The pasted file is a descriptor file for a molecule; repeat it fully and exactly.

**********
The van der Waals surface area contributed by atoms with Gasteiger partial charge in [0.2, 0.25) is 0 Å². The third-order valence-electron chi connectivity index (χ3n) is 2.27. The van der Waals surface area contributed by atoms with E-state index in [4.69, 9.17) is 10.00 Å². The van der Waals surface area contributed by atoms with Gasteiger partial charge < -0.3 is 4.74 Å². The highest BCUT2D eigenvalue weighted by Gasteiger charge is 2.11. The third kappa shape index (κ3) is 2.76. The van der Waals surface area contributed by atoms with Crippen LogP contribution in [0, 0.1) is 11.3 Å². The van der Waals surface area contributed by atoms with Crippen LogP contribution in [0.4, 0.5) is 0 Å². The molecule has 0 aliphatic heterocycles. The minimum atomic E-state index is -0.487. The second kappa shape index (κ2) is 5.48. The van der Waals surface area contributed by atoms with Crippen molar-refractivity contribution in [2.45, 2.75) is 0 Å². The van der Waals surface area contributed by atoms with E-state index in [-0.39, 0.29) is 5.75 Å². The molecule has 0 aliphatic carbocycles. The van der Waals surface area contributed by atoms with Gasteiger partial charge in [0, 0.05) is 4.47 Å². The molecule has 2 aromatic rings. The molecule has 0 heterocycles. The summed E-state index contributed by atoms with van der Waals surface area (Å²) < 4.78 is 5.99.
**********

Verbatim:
The van der Waals surface area contributed by atoms with Gasteiger partial charge in [0.2, 0.25) is 0 Å². The third-order valence-electron chi connectivity index (χ3n) is 2.27. The van der Waals surface area contributed by atoms with E-state index in [4.69, 9.17) is 10.00 Å². The van der Waals surface area contributed by atoms with Gasteiger partial charge < -0.3 is 4.74 Å². The highest BCUT2D eigenvalue weighted by Gasteiger charge is 2.11. The third kappa shape index (κ3) is 2.76. The van der Waals surface area contributed by atoms with Crippen LogP contribution in [0, 0.1) is 11.3 Å². The van der Waals surface area contributed by atoms with Crippen LogP contribution in [0.4, 0.5) is 0 Å². The molecule has 0 aliphatic heterocycles. The minimum atomic E-state index is -0.487. The second kappa shape index (κ2) is 5.48. The van der Waals surface area contributed by atoms with Crippen molar-refractivity contribution in [2.45, 2.75) is 0 Å². The van der Waals surface area contributed by atoms with E-state index in [-0.39, 0.29) is 5.75 Å². The molecule has 0 aliphatic carbocycles. The van der Waals surface area contributed by atoms with Gasteiger partial charge in [0, 0.05) is 4.47 Å². The molecule has 2 aromatic rings. The molecule has 0 heterocycles. The summed E-state index contributed by atoms with van der Waals surface area (Å²) < 4.78 is 5.99.